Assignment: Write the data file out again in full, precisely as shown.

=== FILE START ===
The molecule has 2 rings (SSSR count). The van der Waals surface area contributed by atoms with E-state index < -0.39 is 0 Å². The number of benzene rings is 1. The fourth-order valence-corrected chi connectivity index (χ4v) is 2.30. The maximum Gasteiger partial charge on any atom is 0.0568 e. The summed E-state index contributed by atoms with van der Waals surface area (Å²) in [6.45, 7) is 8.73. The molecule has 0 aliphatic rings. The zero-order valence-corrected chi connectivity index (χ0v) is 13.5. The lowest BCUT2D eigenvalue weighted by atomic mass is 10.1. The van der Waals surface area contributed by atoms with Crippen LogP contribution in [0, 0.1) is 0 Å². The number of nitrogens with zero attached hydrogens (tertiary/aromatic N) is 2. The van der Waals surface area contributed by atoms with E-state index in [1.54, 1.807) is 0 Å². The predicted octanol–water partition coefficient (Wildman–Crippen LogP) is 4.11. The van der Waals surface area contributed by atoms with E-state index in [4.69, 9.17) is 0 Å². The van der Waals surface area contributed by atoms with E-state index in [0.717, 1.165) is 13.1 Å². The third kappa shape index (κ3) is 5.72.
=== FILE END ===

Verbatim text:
The molecule has 2 rings (SSSR count). The van der Waals surface area contributed by atoms with E-state index < -0.39 is 0 Å². The number of benzene rings is 1. The fourth-order valence-corrected chi connectivity index (χ4v) is 2.30. The maximum Gasteiger partial charge on any atom is 0.0568 e. The summed E-state index contributed by atoms with van der Waals surface area (Å²) in [6.45, 7) is 8.73. The molecule has 0 aliphatic rings. The zero-order valence-corrected chi connectivity index (χ0v) is 13.5. The lowest BCUT2D eigenvalue weighted by atomic mass is 10.1. The van der Waals surface area contributed by atoms with Crippen LogP contribution in [0, 0.1) is 0 Å². The number of nitrogens with zero attached hydrogens (tertiary/aromatic N) is 2. The van der Waals surface area contributed by atoms with E-state index in [1.54, 1.807) is 0 Å². The predicted octanol–water partition coefficient (Wildman–Crippen LogP) is 4.11. The van der Waals surface area contributed by atoms with E-state index in [4.69, 9.17) is 0 Å². The van der Waals surface area contributed by atoms with E-state index in [0.717, 1.165) is 13.1 Å². The third kappa shape index (κ3) is 5.72.